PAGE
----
I went to audible and got this book because we seem to bashed with European and US history but have very little exposure to anything else. Given that the middle east is the cradle of modern civilization, the topic of the book seemed a perfect place to start; I had listened previously from audible the really great books "The Rise and Fall of the Third Reich," "Charlemagne," "Postwar" and "No Simple War," all books that are strongly recommend for those like me who want an entertaining yet detailed account of historical events.
Gosh, was I for a disappointment for this one. What the authors call "history" is an accumulation of names and labels with almost no context about the social environment where things happen. It's very difficult to relate to anything when things are exposed in a dry sequence of historical terminology without any broader analysis that can fit things together. I do understand the role of religion, but does a proper history book needs to offer extensive quotes to religious texts; shouldn't we expect the authors to summarize these quotes and draw the conclusions from observed historical behavior. And, not that religion is unimportant for the history of the region, but shouldn't the rise of religion be explained as part of the social environment rather than an exogenous fact?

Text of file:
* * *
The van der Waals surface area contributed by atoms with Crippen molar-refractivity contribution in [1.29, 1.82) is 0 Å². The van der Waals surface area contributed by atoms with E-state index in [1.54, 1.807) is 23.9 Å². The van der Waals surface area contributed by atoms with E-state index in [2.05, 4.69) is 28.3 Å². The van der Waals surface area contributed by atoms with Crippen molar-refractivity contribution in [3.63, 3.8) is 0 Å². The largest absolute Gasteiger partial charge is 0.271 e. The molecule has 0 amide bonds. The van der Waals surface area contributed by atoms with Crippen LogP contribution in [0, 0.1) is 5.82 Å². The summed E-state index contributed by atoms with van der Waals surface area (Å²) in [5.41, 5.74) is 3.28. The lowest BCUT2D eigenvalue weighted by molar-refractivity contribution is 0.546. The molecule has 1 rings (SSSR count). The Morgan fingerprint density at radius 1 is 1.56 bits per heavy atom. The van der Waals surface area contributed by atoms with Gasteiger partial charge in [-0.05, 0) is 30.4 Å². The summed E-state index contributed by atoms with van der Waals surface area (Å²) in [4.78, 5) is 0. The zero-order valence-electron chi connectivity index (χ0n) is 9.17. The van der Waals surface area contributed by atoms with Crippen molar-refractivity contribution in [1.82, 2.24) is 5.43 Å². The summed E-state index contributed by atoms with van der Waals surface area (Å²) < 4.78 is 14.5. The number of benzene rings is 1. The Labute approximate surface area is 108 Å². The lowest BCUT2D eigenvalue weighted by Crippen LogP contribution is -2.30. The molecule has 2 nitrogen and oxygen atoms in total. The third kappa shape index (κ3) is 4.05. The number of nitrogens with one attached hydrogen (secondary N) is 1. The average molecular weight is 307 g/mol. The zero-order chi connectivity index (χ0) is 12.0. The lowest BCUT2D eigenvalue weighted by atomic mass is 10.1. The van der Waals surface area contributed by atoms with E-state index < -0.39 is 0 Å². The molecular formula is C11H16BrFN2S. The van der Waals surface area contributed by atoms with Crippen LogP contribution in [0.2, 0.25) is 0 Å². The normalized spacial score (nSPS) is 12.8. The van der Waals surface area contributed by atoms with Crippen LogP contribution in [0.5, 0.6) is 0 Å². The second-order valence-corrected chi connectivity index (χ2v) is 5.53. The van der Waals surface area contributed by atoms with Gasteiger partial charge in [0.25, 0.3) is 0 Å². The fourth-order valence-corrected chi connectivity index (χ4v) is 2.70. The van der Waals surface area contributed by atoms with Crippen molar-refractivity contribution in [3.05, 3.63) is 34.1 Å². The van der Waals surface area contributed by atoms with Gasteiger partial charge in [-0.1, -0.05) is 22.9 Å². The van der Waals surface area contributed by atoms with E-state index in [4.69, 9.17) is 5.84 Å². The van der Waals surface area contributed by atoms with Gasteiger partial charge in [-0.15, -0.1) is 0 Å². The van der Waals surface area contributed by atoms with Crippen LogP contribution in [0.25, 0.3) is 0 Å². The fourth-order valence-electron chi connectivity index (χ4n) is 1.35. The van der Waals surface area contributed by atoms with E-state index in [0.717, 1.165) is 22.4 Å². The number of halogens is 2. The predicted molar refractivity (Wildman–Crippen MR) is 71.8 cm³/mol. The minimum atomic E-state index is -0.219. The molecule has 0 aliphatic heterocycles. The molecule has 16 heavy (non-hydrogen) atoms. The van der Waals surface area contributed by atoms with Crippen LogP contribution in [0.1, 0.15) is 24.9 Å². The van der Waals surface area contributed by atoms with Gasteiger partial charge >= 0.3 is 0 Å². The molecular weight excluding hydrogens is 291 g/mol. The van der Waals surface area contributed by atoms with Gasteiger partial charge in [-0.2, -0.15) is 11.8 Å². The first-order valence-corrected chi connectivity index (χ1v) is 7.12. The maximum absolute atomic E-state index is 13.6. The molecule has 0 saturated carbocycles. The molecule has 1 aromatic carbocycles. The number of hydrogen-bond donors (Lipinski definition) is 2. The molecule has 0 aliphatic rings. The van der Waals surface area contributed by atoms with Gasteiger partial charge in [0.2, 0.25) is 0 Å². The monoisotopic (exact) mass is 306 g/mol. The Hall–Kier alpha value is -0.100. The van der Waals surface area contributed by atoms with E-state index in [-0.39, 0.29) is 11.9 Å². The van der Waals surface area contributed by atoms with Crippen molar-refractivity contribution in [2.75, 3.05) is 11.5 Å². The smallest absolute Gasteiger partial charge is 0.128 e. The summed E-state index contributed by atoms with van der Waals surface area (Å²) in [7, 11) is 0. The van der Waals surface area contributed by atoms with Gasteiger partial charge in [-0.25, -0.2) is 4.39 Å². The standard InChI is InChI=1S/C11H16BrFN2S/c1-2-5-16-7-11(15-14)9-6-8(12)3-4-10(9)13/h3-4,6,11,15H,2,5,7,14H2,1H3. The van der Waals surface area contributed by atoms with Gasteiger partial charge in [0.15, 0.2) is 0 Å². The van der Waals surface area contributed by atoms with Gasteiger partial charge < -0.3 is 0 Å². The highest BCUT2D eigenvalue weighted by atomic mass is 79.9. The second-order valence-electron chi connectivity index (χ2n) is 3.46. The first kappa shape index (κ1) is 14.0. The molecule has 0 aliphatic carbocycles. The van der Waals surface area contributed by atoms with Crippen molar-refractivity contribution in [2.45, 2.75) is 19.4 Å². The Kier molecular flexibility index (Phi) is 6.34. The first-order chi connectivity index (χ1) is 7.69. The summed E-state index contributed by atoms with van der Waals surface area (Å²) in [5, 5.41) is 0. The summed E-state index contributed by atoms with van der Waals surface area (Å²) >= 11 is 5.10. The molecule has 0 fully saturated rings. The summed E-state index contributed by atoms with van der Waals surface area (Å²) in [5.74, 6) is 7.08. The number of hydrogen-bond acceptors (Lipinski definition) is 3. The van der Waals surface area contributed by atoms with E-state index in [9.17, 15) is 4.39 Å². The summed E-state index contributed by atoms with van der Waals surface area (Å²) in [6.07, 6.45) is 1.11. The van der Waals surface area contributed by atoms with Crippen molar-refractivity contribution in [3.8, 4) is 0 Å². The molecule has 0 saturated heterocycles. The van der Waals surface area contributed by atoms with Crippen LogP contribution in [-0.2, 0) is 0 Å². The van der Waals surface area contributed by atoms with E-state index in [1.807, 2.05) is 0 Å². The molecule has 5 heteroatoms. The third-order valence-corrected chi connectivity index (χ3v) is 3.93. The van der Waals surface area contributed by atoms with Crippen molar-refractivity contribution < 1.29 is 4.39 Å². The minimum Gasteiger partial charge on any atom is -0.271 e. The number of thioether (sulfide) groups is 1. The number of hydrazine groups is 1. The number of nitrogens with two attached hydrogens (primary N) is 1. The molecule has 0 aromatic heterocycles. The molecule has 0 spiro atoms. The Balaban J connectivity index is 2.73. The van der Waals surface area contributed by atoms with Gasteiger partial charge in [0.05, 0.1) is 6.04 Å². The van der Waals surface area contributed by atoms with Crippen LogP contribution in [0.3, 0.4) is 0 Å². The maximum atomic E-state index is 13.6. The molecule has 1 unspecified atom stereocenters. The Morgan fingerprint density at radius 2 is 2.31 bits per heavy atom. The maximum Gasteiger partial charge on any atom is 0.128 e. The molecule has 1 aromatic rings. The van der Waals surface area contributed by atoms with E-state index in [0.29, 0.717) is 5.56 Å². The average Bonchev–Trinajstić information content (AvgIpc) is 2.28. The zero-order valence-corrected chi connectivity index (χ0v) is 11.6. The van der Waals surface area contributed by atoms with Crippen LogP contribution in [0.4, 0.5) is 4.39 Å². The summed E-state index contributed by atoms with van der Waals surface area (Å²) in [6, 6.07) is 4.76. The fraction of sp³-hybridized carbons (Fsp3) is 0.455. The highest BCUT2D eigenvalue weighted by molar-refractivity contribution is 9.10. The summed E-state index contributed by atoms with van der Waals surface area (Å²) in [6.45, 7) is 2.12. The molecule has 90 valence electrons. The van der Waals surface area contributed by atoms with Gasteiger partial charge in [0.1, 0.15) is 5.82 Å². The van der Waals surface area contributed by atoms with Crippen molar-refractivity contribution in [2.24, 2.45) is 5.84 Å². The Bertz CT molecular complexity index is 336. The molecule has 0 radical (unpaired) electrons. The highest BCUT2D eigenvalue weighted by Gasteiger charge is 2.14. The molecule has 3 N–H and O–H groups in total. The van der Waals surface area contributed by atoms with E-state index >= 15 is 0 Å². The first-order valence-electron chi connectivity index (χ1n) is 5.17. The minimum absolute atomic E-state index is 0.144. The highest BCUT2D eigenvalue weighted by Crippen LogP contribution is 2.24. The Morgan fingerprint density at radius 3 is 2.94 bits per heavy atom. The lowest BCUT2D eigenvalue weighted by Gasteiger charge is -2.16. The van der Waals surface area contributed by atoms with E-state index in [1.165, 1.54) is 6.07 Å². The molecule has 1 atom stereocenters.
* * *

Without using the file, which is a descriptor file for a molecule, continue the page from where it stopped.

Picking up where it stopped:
But perhaps what I miss the most is the lack of un-historical things we find in the best history books, the historical anecdotes that give new light to the dry historical facts and which, I suppose, would require a lot more research. Combine encyclopedia-style exposition with some religious quotes and this is what you should expect there.
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